OBAs & PSTs: FINRA Seeks Comment on Proposed Rule

Last spring, FINRA began a review of its rules regarding Outside Business Activities (OBAs) and Private Securities Transactions (PSTs). The review was meant to evaluate the efficiency and efficacy of FINRA Rule 3270 (Outside Business Activities of Registered Persons) and FINRA Rule 3280 (Private Securities Transactions of an Associated Person). FINRA concluded that while Rules 3270 and 3280 are fulfilling their intended purposes, they could benefit from changes to make the rules more contemporary and present-day and to better align the goal of protecting investors with the reality of the current regulatory landscape and business practices. Based on its findings, FINRA has proposed a new rule governing OBAs and PSTs, meant to replace the current rules and reduce unnecessary burdens on member firms.

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FINRA’s 2017 Examination Findings

Recently, the Financial Industry Regulatory Authority (“FINRA”) released its 2018 Regulatory and Examination Priorities Letter.   The letter details the topics that FINRA will focus on during the 2018 calendar year.  Firms should review the letter and use it as a guide in making their compliance programs more robust and audit ready for the next examination cycle.  Here, we will discuss a few of the topics that FINRA highlighted. Read More…

FINRA’S EXAMINATION FINDINGS

Recently, the Financial Industry Regulatory Authority (“FINRA”) released a report detailing its observations from its cycle examination program.  FINRA hopes the report will assist broker-dealers in strengthening their compliance with securities rules and regulations.  FINRA noted that the report does not represent a complete inventory of observations about the industry as a whole, does not imply that any issues discussed exist at any particular firms, and should not be read as creating new legal or regulatory requirements or new interpretations of existing Read More…

FINRA Rule 2210 and Social Networking Websites

FINRA Rule 2210 requires that firms retain records of communications that relate to their “business as such” under Rule 17a-4(b) of the Securities Exchange Act of 1934 (SEA).  Therefore, it is the content of the broker’s communication that determines whether it is regulated under Rule 2210.   However, how does the rule apply if the firm[…]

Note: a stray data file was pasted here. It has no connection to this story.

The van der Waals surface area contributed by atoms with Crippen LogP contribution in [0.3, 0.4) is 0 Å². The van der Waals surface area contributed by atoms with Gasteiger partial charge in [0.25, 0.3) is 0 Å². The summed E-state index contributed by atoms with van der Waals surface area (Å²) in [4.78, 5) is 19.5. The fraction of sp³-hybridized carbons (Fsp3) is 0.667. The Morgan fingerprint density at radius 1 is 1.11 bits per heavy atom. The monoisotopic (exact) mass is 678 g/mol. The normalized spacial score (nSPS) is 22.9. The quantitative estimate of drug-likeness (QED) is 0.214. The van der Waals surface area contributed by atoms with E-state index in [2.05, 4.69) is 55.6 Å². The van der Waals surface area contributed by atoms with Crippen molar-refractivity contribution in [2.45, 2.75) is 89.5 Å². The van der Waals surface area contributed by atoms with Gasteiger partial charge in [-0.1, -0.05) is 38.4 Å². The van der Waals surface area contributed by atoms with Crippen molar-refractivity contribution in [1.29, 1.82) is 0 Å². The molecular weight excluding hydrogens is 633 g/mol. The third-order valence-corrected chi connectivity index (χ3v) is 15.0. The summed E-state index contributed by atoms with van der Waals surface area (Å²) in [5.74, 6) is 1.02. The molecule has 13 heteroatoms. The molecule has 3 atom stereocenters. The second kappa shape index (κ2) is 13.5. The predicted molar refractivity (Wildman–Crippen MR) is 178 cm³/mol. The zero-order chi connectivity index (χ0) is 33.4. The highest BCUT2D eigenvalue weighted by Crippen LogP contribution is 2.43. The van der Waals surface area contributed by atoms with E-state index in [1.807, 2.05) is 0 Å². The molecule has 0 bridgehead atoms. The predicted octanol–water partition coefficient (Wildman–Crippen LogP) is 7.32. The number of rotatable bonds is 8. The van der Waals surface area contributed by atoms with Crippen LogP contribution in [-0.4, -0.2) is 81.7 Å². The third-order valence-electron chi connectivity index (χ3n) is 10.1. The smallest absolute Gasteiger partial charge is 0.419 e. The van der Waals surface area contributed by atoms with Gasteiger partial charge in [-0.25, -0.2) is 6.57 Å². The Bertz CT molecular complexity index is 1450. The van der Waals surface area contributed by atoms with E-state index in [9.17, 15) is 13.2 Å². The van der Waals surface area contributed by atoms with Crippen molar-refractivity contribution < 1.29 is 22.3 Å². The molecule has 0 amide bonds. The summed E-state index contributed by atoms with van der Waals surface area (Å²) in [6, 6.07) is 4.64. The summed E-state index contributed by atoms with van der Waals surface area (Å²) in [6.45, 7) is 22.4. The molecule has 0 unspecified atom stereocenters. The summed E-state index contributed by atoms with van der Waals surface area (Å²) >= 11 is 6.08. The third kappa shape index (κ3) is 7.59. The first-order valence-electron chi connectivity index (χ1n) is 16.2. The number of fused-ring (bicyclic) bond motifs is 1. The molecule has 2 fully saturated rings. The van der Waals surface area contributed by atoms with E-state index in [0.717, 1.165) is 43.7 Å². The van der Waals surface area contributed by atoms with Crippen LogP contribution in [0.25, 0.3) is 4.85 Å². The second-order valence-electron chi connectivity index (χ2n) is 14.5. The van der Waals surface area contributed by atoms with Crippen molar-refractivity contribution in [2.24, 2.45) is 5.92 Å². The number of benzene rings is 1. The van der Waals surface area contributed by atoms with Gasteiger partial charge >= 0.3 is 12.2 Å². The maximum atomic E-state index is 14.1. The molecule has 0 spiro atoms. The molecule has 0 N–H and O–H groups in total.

Regulation D Exemptions

Regulation D, established by the Securities and Exchange Commission, provides exemptions that allows companies to raise capital through the sale of unregistered securities.  Under Regulation D, companies can avoid the costs associated with a public offering.  Although companies are not required to register with the SEC under Regulation D, they are still required to provide[…]

Change to Definition of Qualified Client

The Securities and Exchange Commission (“SEC”) recently announced an upcoming change to the definition of “qualified client” as defined in Rule 205-3 under the Investment Advisers Act of 1940 (“Advisers Act”) that will become effective August 15, 2016. This applies to any Registered Investment Adviser (“RIA” or “Investment Adviser”) that earns performance based fees.

To provide some background, Section 205(a)(1) of the Advisers Act generally prohibits an investment adviser from entering into, extending, renewing, or performing any investment advisory contract that provides for performance Read More…

FINRA Rule 2273-Recruitment Practices

FINRA has long been concerned with practices used by broker-dealers and their newly registered representatives to convince clients to transfer accounts from the representative’s old firm as well as the fees that are sometimes associated with such transfers.  To address this concern, FINRA Rule 2273 requires  broker-dealers to deliver an educational disclosure to potential clients in connection with recruitment practices and account transfers. Read More…

New Anti-Money Laundering Program Requirements

Recently, the Financial Crimes Enforcement Network (“FinCEN”) adopted a final rule on Customer Due Diligence (“CDD”) Requirements for Financial Institutions.   As a result, firms will be required to address the new requirements within their AML program.  Firms must be in compliance with its provisions by May 11, 2018.

Initially, firms’ AML programs were required to meet, at a minimum, the statutorily enumerated “four pillars” that were established by the Bank Secrecy Act (BSA).  The four pillars included the following: Read More…

Pay-to-Play: Capital Acquisition Brokers

Earlier this year, FINRA began accepting applications for firms wishing to register as Capital Acquisition Brokers.  A Capital Acquisition Broker (“CAB”) is a firm that engages in a limited range of activities.  Such activities include advising companies and private equity funds on capital raising and corporate restructuring, and acting as placement agents for sales of unregistered securities to institutional investors under limited conditions.  CABs cannot carry or maintain customer accounts, handle customers’ funds or securities, accept Read More…